They interface to an access control system allowing swipe card operation. The Bank of Baroda installed eight fixed Bully Boy bollards across the front and side of its Auckland branch which had the added advantage of enabling the bank to meet insurance company security requirements.
“We don’t currently have accurate information to quantify the impact strength of the bollards but are currently undertaking a project to address this extensively. The strength of the smaller diameter bollards (127mm and 152.4mm) will be calculated and then verified to a large extent by stressing the barrier ram in a test jig,” says David.
The larger 203mm diameter bollard will be crashed tested to cater for increased enquiries for The Bully Boy in high security applications.
“The test is to be conducted to an American standard defined by ASTM [www.astm.org]. This standard replaces an old standard which was set by the US Department of State,” says David.
“The standard defines the complete test methodology and gives several options for the vehicle type, weight and speed that should be used. In our case we have found the market specifies 6800kg at 48.28kph for high security installations with bollards. So this is a small truck with a payload. The designation for this condition under the ASTM standard is M30 however people still refer a lot to the conditions defined in the old department of state standard which calls the condition K4.
“We are lucky that one of the few places in the world certified to and experienced in conducting these tests is in Christchurch,” David says.
Massey University’s Manawatu campus has 13 student halls of residence and units on the campus catering for over 900 students. The car park for Mogenie Hall was controlled by a vehicle barrier arm but it was often damaged and broken, providing no real security. There were many incidents of theft and damage to vehicles in the car parks and university security staff decided they needed to install a solution which provided a substantial barrier to thieves and vandals.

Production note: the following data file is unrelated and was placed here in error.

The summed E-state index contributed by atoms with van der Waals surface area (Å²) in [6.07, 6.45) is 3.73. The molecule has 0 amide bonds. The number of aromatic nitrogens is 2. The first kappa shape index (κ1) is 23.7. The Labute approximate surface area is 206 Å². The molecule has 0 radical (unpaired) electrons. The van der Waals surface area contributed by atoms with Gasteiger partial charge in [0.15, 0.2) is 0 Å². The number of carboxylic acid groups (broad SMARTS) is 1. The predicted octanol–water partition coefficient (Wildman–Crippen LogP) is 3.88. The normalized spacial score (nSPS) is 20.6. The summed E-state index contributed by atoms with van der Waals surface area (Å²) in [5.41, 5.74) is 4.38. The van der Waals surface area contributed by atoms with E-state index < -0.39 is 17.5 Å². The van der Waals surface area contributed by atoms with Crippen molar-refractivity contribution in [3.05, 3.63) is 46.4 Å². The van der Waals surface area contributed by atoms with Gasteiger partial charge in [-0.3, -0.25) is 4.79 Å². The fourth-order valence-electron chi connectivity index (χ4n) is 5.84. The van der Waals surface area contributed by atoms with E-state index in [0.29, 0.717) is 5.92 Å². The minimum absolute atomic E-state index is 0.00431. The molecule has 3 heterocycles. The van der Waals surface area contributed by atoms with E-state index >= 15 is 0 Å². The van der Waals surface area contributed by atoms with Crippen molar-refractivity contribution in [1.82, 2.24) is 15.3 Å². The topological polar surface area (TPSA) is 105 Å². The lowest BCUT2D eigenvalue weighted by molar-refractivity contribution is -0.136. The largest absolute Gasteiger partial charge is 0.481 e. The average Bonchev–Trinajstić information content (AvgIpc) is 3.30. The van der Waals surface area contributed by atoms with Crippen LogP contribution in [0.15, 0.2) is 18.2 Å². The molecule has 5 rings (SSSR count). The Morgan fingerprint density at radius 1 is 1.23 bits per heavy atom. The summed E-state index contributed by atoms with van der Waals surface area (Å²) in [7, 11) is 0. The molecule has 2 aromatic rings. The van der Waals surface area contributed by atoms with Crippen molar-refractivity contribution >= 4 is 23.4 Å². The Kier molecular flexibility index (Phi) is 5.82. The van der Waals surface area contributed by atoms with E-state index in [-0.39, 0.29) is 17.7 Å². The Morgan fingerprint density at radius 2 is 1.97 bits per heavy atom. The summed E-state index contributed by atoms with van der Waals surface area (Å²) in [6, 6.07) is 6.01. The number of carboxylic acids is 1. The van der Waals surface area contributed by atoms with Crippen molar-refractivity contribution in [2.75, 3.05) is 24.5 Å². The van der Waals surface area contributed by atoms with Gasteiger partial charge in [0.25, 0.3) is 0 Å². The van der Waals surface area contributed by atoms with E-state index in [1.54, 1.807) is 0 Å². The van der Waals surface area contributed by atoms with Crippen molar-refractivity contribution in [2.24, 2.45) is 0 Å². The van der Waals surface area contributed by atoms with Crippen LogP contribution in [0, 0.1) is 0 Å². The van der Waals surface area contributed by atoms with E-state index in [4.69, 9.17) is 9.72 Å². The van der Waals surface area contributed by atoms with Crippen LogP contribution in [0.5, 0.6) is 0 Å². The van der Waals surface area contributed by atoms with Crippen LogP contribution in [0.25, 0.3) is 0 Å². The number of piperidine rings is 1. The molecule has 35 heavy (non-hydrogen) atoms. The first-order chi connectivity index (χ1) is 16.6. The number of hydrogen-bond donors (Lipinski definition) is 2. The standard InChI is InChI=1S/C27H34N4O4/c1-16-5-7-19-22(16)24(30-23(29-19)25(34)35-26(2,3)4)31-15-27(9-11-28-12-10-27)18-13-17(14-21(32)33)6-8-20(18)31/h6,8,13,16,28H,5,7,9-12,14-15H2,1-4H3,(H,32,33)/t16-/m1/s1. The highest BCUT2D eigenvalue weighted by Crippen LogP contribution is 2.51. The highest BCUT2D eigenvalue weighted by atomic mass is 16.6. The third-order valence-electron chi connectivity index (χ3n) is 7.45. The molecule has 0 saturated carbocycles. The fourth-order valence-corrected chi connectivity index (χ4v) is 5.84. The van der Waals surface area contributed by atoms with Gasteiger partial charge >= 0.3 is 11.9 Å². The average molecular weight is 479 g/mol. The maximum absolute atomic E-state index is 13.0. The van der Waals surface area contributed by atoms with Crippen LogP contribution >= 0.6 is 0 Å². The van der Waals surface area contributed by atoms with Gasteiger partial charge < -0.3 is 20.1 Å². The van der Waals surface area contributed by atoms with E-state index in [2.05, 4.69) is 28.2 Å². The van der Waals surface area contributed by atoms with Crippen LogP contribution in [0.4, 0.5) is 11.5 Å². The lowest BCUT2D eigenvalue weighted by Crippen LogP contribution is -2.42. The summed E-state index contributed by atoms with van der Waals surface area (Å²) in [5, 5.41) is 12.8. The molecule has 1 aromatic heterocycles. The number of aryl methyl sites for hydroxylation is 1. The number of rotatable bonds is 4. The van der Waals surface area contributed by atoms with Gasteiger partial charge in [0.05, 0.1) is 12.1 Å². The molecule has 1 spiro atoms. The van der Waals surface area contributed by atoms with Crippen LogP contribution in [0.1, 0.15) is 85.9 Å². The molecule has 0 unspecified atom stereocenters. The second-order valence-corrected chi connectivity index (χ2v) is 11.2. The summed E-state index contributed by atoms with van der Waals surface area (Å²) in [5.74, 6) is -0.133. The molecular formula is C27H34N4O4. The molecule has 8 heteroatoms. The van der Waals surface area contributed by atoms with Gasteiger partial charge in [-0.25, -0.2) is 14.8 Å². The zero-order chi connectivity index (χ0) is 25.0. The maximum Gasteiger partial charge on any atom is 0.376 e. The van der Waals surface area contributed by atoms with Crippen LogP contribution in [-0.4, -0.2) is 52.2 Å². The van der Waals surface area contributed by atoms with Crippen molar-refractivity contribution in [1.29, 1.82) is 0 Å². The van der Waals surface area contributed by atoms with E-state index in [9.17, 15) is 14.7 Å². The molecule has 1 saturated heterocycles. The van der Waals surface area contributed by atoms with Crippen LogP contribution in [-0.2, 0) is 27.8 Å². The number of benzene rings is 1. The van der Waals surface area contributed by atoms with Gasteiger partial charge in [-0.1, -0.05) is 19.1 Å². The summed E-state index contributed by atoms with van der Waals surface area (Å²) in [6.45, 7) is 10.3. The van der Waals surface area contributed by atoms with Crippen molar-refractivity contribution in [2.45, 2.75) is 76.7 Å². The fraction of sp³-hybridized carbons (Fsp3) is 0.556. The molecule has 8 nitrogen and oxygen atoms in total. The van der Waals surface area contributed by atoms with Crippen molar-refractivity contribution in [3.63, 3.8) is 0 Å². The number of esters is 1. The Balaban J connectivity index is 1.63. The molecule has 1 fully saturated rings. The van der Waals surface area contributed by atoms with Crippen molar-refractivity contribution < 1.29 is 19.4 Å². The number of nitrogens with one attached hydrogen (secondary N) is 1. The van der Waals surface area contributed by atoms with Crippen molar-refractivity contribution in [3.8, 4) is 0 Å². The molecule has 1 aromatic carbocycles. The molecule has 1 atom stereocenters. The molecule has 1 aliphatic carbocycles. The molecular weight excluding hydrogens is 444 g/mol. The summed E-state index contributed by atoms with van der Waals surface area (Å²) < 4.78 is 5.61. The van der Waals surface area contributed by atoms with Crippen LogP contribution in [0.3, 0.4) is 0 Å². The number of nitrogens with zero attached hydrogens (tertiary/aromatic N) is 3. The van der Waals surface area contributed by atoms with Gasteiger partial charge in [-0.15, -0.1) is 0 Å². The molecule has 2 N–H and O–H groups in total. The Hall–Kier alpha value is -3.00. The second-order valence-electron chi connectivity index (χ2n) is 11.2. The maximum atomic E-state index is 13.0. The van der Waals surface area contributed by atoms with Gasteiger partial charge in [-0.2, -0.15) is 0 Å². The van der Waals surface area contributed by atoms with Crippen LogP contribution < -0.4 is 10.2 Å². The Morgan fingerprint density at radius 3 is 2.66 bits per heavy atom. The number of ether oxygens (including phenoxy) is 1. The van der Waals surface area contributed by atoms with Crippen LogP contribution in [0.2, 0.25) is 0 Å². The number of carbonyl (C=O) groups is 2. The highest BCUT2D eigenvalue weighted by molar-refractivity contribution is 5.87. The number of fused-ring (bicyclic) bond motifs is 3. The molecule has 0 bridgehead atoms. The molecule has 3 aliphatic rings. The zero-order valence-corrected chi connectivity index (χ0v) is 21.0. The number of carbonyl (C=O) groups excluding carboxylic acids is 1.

“For us the challenges were really around the fact that this is a high traffic area and we needed a system that was robust enough to have students and their visitors coming in and out at any time,” says Massey University operations and security manager Kerry-Lee Probert.
Massey University replaced the vehicle barrier arms with Bully Boy bollards.
The existing road surface was removed across the full width of the car park entrance, foundation holes were drilled and the bollards were positioned – one automatic retractable bollard in each of the entry and exit lanes and four matching static bollards plus two swipe card reader posts. The four static bollards each have a red/green LED lighting module mounted on top to indicate stop and go to drivers.
Students in the halls of residence are supplied with electronic swipe cards to enter and exit the car park and others who need to use the car park – such as contractors – are given temporary access using a swipe card.
Control of the Bully Boy bollards is integrated into the electronic system used by the university to control access to secure doors and traffic barrier arms all around Massey University’s Palmerston North campus. “Rather than having a standalone Bully Boy system, it is integrated into access system which is centrally managed,” says Kerry-Lee.
“It means I can get reports of when the bollards are used and by whom from the same system iuse for doors and traffic barrier arms. It also means that if we’ve got an Open Day or there’s an emergency needing an ambulance of the fire brigade then we have the ability to lower the Bully Boy bollards from the office.”
The total cost of the Bully Boy installation at Massey University was about $30,000.
A big challenge for Wellington Waterfront was how to safely integrate legitimate vehicular traffic – such as business and residential tenants’ vehicles, service vehicles and VIP cars – with the walkers, runners, skateboarders, cyclists and mums and dads pushing child buggies.
“The problem was unauthorised vehicle access and parking on the waterfront – and that leads to vehicle and pedestrian conflicts. We had never had a serious accident but it was just a matter of time,” says project manager Andrew Howie.
A barrier arm had been in place for two years in the mid-2000s but was continually vandalised. It had to be fixed at great expense and was often not working.
“People who wanted to pick people up from clubs and bars on the waterfront would rip the barrier arm off after dark – usually on a Friday night,” says Andrew.
“We couldn’t get it fixed over the weekend. We would order a new part on Monday, have the barrier arm reinstalled on a Tuesday in time to have it snapped off again on Friday.”